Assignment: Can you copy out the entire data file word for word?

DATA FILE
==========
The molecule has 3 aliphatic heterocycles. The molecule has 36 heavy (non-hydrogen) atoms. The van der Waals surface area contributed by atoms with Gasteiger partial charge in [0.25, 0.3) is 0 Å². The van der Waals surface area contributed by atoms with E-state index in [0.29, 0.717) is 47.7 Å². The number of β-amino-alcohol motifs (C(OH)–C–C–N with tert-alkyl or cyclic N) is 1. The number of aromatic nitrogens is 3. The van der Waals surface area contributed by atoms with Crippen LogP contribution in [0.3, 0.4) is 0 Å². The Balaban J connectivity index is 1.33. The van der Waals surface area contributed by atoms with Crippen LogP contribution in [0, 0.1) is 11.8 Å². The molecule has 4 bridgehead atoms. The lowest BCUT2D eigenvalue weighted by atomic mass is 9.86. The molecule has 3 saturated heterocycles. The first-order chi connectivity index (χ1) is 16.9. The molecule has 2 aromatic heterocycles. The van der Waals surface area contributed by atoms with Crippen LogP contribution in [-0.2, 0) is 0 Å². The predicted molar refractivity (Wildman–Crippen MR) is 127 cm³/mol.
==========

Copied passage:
The molecule has 3 aliphatic heterocycles. The molecule has 36 heavy (non-hydrogen) atoms. The van der Waals surface area contributed by atoms with Gasteiger partial charge in [0.25, 0.3) is 0 Å². The van der Waals surface area contributed by atoms with E-state index in [0.29, 0.717) is 47.7 Å². The number of β-amino-alcohol motifs (C(OH)–C–C–N with tert-alkyl or cyclic N) is 1. The number of aromatic nitrogens is 3. The van der Waals surface area contributed by atoms with Crippen LogP contribution in [0.3, 0.4) is 0 Å². The Balaban J connectivity index is 1.33. The van der Waals surface area contributed by atoms with Crippen LogP contribution in [0, 0.1) is 11.8 Å². The molecule has 4 bridgehead atoms. The lowest BCUT2D eigenvalue weighted by atomic mass is 9.86. The molecule has 3 saturated heterocycles. The first-order chi connectivity index (χ1) is 16.9. The molecule has 2 aromatic heterocycles. The van der Waals surface area contributed by atoms with Crippen LogP contribution in [-0.2, 0) is 0 Å². The predicted molar refractivity (Wildman–Crippen MR) is 127 cm³/mol.